The Atlantic Hurricane season officially started on June 1. The Data Center’s recent report, Rigging the Real Estate Market: Segregation, Inequality, and Disaster Risk, reminds us that disasters don’t affect everyone equally. The report highlights some of the history that led to an unfair disaster risk burden on people of lower-income and people of color in New Orleans.
Early in New Orleans’ history, wealthy New Orleanians were able to buy the land above sea level, while lower income residents, including free people of color, settled on lower ground. This made it so the homes of the white and wealthy were less susceptible to flooding.
Fast-forward to the levees failing after Katrina hit New Orleans in 2005, and while the storm displaced many people across the city, African American residents were more likely to be impacted by flooding than other groups: 68 percent of African Americans faced displacement, compared to 43 percent of whites.
The Road Home recovery program that awarded homeowners money to return and rebuild ultimately enforced patterns of segregation and inequality by giving larger monetary amounts to homeowners in predominantly white neighborhoods than homeowners in predominately African American neighborhoods based on either the home’s pre-storm value or the cost to rebuild, whichever was the lesser amount.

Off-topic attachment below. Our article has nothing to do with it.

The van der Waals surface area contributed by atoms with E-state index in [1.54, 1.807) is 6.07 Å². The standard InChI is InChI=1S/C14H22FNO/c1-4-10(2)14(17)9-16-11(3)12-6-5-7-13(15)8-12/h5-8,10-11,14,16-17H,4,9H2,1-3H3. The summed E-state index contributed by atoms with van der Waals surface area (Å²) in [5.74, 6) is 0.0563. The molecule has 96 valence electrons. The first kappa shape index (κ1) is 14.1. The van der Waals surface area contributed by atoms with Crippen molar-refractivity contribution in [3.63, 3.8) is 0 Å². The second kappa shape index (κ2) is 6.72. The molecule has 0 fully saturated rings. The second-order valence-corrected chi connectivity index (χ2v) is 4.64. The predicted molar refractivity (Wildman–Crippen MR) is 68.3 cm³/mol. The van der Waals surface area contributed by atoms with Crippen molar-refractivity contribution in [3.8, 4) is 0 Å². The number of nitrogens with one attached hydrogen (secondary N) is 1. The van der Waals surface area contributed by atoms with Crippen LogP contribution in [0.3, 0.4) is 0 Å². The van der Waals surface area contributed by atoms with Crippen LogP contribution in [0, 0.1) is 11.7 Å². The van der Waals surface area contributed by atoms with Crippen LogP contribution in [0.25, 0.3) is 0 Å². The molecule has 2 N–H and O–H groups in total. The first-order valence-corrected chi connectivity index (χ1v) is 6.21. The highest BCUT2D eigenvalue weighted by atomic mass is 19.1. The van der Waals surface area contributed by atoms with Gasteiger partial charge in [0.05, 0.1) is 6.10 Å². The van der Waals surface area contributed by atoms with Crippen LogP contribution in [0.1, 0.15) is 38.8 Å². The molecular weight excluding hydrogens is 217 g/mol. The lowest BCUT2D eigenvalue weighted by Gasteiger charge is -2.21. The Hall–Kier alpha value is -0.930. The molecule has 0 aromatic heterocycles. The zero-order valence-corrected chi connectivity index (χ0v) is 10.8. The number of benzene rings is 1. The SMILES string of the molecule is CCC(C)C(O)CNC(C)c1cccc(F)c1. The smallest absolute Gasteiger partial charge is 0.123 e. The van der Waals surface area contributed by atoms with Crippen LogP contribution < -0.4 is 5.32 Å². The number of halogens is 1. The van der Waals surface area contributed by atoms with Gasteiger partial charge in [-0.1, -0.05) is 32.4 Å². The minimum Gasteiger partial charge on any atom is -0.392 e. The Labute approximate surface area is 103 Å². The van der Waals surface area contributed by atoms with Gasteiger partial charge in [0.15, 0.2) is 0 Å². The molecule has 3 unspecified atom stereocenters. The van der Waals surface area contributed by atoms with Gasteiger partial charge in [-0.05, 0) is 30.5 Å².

“As a result, homeowners in segregated white neighborhoods, which had higher pre-storm values, received higher grant awards than homeowners in predominantly African American neighborhoods, who were frequently awarded the lower pre-storm value of the home. This was true even when the homes were the same size and age, and the damage was similar,” the report states. GNOFHAC filed a lawsuit against HUD and the State of Louisiana and reached a $62 million settlement in 2011.
A 2015 Louisiana State University report found that 70 percent of long-term white residents were able to return to New Orleans within one year, whereas only 42 percent of long-term black residents made it back in the same time period.
The faulty Road Home program was just part of the reason so many African American residents did not return to rebuild. Low-income and African American homeowners often did not know their homes were located in a floodplain because of outdated maps used by mortgage banks and insurance companies. For the working-class families that did have flood insurance, few had enough to cover a total loss of their home.
If you’re in the process of preparing for this year’s hurricane season, and you don’t have your own transportation to leave during a mandatory evacuation, go to your closest “evacuspot” to use City-assisted evacuation. Watch this video to find out more: